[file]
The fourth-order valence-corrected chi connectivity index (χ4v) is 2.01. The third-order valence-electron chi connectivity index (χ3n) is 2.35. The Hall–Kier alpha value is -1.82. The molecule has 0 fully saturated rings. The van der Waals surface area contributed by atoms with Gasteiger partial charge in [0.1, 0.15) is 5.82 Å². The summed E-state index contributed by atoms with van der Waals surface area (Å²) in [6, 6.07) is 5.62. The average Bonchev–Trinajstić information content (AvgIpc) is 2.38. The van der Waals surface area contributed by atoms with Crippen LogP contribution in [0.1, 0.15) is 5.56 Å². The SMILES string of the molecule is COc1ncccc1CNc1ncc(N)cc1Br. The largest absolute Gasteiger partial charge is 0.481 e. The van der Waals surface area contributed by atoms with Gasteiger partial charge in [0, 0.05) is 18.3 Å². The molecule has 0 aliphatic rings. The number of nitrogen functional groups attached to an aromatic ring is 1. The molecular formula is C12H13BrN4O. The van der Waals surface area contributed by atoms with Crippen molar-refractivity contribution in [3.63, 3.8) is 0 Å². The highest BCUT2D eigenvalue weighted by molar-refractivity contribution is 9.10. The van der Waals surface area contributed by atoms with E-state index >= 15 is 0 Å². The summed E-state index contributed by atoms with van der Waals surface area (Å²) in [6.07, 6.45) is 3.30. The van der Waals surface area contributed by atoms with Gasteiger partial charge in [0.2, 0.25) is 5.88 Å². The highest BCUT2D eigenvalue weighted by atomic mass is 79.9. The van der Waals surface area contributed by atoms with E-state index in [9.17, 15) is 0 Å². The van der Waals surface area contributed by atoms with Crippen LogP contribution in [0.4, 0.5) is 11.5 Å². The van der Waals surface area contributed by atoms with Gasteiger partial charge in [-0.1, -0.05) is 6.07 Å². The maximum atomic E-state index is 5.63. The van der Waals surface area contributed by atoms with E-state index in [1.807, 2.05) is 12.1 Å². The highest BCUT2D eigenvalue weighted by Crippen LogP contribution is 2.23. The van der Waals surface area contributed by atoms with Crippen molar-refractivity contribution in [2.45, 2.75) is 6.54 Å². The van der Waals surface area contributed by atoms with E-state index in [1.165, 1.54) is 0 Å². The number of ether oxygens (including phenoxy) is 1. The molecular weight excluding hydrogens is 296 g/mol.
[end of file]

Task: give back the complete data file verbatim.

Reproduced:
The fourth-order valence-corrected chi connectivity index (χ4v) is 2.01. The third-order valence-electron chi connectivity index (χ3n) is 2.35. The Hall–Kier alpha value is -1.82. The molecule has 0 fully saturated rings. The van der Waals surface area contributed by atoms with Gasteiger partial charge in [0.1, 0.15) is 5.82 Å². The summed E-state index contributed by atoms with van der Waals surface area (Å²) in [6, 6.07) is 5.62. The average Bonchev–Trinajstić information content (AvgIpc) is 2.38. The van der Waals surface area contributed by atoms with Crippen LogP contribution in [0.1, 0.15) is 5.56 Å². The SMILES string of the molecule is COc1ncccc1CNc1ncc(N)cc1Br. The largest absolute Gasteiger partial charge is 0.481 e. The van der Waals surface area contributed by atoms with Gasteiger partial charge in [0, 0.05) is 18.3 Å². The molecule has 0 aliphatic rings. The number of nitrogen functional groups attached to an aromatic ring is 1. The molecular formula is C12H13BrN4O. The van der Waals surface area contributed by atoms with Crippen molar-refractivity contribution in [3.63, 3.8) is 0 Å². The highest BCUT2D eigenvalue weighted by molar-refractivity contribution is 9.10. The van der Waals surface area contributed by atoms with E-state index >= 15 is 0 Å². The summed E-state index contributed by atoms with van der Waals surface area (Å²) in [6.07, 6.45) is 3.30. The van der Waals surface area contributed by atoms with Gasteiger partial charge in [0.2, 0.25) is 5.88 Å². The highest BCUT2D eigenvalue weighted by atomic mass is 79.9. The van der Waals surface area contributed by atoms with E-state index in [9.17, 15) is 0 Å². The van der Waals surface area contributed by atoms with Crippen LogP contribution in [0.4, 0.5) is 11.5 Å². The van der Waals surface area contributed by atoms with Gasteiger partial charge in [-0.1, -0.05) is 6.07 Å². The maximum atomic E-state index is 5.63. The van der Waals surface area contributed by atoms with E-state index in [1.807, 2.05) is 12.1 Å². The highest BCUT2D eigenvalue weighted by Crippen LogP contribution is 2.23. The van der Waals surface area contributed by atoms with Crippen molar-refractivity contribution in [2.45, 2.75) is 6.54 Å². The van der Waals surface area contributed by atoms with E-state index in [1.165, 1.54) is 0 Å². The number of ether oxygens (including phenoxy) is 1. The molecular weight excluding hydrogens is 296 g/mol.